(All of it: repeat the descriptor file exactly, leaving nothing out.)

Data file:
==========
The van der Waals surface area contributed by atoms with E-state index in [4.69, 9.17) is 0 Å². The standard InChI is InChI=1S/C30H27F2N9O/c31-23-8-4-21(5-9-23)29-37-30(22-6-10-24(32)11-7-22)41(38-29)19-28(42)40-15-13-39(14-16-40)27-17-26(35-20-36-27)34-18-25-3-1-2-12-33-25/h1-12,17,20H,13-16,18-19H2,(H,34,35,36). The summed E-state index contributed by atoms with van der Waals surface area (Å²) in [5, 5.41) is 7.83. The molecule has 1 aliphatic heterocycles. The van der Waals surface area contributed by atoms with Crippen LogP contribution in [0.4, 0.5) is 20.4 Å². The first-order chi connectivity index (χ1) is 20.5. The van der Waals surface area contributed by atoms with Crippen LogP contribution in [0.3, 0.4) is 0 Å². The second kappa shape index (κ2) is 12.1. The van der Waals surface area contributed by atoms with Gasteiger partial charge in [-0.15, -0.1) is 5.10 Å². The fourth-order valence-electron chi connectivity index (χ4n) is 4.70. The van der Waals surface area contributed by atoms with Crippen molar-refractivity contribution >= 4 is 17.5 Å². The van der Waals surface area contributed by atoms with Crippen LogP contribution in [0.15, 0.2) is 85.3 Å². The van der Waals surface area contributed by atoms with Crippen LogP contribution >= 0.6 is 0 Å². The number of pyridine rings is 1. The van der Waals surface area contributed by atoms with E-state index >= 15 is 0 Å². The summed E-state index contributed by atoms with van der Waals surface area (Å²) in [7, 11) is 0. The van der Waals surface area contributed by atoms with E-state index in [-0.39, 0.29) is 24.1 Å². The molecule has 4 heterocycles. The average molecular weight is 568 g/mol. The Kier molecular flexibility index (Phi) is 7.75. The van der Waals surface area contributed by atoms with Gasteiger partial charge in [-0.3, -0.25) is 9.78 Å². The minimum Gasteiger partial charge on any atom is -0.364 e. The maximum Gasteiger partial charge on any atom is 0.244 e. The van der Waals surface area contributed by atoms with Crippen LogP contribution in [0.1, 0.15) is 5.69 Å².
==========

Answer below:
The van der Waals surface area contributed by atoms with E-state index in [4.69, 9.17) is 0 Å². The standard InChI is InChI=1S/C30H27F2N9O/c31-23-8-4-21(5-9-23)29-37-30(22-6-10-24(32)11-7-22)41(38-29)19-28(42)40-15-13-39(14-16-40)27-17-26(35-20-36-27)34-18-25-3-1-2-12-33-25/h1-12,17,20H,13-16,18-19H2,(H,34,35,36). The summed E-state index contributed by atoms with van der Waals surface area (Å²) in [5, 5.41) is 7.83. The molecule has 1 aliphatic heterocycles. The van der Waals surface area contributed by atoms with Crippen LogP contribution in [0.4, 0.5) is 20.4 Å². The first-order chi connectivity index (χ1) is 20.5. The van der Waals surface area contributed by atoms with Crippen LogP contribution in [0.3, 0.4) is 0 Å². The second kappa shape index (κ2) is 12.1. The van der Waals surface area contributed by atoms with Gasteiger partial charge in [-0.15, -0.1) is 5.10 Å². The fourth-order valence-electron chi connectivity index (χ4n) is 4.70. The van der Waals surface area contributed by atoms with Crippen molar-refractivity contribution >= 4 is 17.5 Å². The van der Waals surface area contributed by atoms with Crippen LogP contribution in [0.15, 0.2) is 85.3 Å². The van der Waals surface area contributed by atoms with Crippen LogP contribution >= 0.6 is 0 Å². The number of pyridine rings is 1. The van der Waals surface area contributed by atoms with E-state index >= 15 is 0 Å². The summed E-state index contributed by atoms with van der Waals surface area (Å²) in [7, 11) is 0. The van der Waals surface area contributed by atoms with E-state index in [-0.39, 0.29) is 24.1 Å². The molecule has 4 heterocycles. The average molecular weight is 568 g/mol. The Kier molecular flexibility index (Phi) is 7.75. The van der Waals surface area contributed by atoms with Gasteiger partial charge in [-0.3, -0.25) is 9.78 Å². The minimum Gasteiger partial charge on any atom is -0.364 e. The maximum Gasteiger partial charge on any atom is 0.244 e. The van der Waals surface area contributed by atoms with Crippen LogP contribution in [0.1, 0.15) is 5.69 Å².